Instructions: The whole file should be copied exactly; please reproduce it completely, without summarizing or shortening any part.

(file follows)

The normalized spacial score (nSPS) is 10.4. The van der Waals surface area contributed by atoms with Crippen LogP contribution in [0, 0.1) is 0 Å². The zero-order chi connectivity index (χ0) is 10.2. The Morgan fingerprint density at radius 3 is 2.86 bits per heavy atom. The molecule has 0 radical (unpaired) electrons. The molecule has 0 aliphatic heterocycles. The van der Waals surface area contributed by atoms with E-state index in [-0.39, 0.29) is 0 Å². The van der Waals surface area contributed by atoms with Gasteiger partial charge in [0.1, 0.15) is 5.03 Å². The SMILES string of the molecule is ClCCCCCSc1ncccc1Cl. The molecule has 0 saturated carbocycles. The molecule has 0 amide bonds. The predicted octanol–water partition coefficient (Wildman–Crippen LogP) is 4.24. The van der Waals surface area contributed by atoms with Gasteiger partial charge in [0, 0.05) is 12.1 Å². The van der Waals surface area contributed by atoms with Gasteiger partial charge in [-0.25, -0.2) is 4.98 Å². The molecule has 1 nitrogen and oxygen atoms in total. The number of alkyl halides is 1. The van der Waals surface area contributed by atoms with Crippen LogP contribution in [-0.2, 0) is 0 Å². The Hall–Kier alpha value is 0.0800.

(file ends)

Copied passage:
The normalized spacial score (nSPS) is 10.4. The van der Waals surface area contributed by atoms with Crippen LogP contribution in [0, 0.1) is 0 Å². The zero-order chi connectivity index (χ0) is 10.2. The Morgan fingerprint density at radius 3 is 2.86 bits per heavy atom. The molecule has 0 radical (unpaired) electrons. The molecule has 0 aliphatic heterocycles. The van der Waals surface area contributed by atoms with E-state index in [-0.39, 0.29) is 0 Å². The van der Waals surface area contributed by atoms with Gasteiger partial charge in [0.1, 0.15) is 5.03 Å². The SMILES string of the molecule is ClCCCCCSc1ncccc1Cl. The molecule has 0 saturated carbocycles. The molecule has 0 amide bonds. The predicted octanol–water partition coefficient (Wildman–Crippen LogP) is 4.24. The van der Waals surface area contributed by atoms with Gasteiger partial charge in [0, 0.05) is 12.1 Å². The van der Waals surface area contributed by atoms with Gasteiger partial charge in [-0.25, -0.2) is 4.98 Å². The molecule has 1 nitrogen and oxygen atoms in total. The number of alkyl halides is 1. The van der Waals surface area contributed by atoms with Crippen LogP contribution in [-0.2, 0) is 0 Å². The Hall–Kier alpha value is 0.0800.